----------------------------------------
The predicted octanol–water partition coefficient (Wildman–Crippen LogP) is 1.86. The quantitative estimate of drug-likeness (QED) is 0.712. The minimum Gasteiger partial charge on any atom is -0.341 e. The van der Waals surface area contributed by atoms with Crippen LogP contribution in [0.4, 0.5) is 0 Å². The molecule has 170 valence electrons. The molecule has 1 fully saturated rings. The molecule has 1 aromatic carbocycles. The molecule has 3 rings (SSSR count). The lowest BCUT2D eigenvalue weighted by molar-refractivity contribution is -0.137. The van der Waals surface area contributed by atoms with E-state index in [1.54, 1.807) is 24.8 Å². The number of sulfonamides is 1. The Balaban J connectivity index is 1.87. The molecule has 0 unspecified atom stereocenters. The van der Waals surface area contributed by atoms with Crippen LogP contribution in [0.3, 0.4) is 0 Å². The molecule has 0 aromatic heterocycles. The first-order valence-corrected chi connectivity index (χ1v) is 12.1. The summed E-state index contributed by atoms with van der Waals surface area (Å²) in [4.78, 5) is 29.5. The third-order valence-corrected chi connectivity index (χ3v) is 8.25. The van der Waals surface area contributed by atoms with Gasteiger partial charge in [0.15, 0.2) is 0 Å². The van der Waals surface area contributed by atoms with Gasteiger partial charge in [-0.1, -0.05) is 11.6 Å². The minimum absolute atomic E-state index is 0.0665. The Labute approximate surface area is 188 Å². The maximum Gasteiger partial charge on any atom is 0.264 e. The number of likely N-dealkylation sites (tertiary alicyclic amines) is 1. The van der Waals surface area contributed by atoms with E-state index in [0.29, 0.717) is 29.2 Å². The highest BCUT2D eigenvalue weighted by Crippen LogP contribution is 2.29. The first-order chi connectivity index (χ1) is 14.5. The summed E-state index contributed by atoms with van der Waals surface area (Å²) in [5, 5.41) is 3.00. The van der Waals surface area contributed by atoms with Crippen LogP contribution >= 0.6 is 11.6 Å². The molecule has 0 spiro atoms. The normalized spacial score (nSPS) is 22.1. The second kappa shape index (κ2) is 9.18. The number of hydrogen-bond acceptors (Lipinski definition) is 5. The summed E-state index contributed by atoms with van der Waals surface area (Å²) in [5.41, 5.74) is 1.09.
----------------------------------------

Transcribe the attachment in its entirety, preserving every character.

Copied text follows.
The predicted octanol–water partition coefficient (Wildman–Crippen LogP) is 1.86. The quantitative estimate of drug-likeness (QED) is 0.712. The minimum Gasteiger partial charge on any atom is -0.341 e. The van der Waals surface area contributed by atoms with Crippen LogP contribution in [0.4, 0.5) is 0 Å². The molecule has 170 valence electrons. The molecule has 1 fully saturated rings. The molecule has 1 aromatic carbocycles. The molecule has 3 rings (SSSR count). The lowest BCUT2D eigenvalue weighted by molar-refractivity contribution is -0.137. The van der Waals surface area contributed by atoms with E-state index in [1.54, 1.807) is 24.8 Å². The number of sulfonamides is 1. The Balaban J connectivity index is 1.87. The molecule has 0 unspecified atom stereocenters. The van der Waals surface area contributed by atoms with Crippen LogP contribution in [0.3, 0.4) is 0 Å². The molecule has 0 aromatic heterocycles. The first-order valence-corrected chi connectivity index (χ1v) is 12.1. The summed E-state index contributed by atoms with van der Waals surface area (Å²) in [4.78, 5) is 29.5. The third-order valence-corrected chi connectivity index (χ3v) is 8.25. The van der Waals surface area contributed by atoms with Gasteiger partial charge in [0.15, 0.2) is 0 Å². The van der Waals surface area contributed by atoms with Gasteiger partial charge in [-0.1, -0.05) is 11.6 Å². The minimum absolute atomic E-state index is 0.0665. The Labute approximate surface area is 188 Å². The maximum Gasteiger partial charge on any atom is 0.264 e. The number of likely N-dealkylation sites (tertiary alicyclic amines) is 1. The van der Waals surface area contributed by atoms with E-state index in [0.29, 0.717) is 29.2 Å². The highest BCUT2D eigenvalue weighted by Crippen LogP contribution is 2.29. The first-order chi connectivity index (χ1) is 14.5. The summed E-state index contributed by atoms with van der Waals surface area (Å²) in [5, 5.41) is 3.00. The van der Waals surface area contributed by atoms with Crippen LogP contribution >= 0.6 is 11.6 Å². The molecule has 0 spiro atoms. The normalized spacial score (nSPS) is 22.1. The second kappa shape index (κ2) is 9.18. The number of hydrogen-bond acceptors (Lipinski definition) is 5. The summed E-state index contributed by atoms with van der Waals surface area (Å²) in [5.41, 5.74) is 1.09.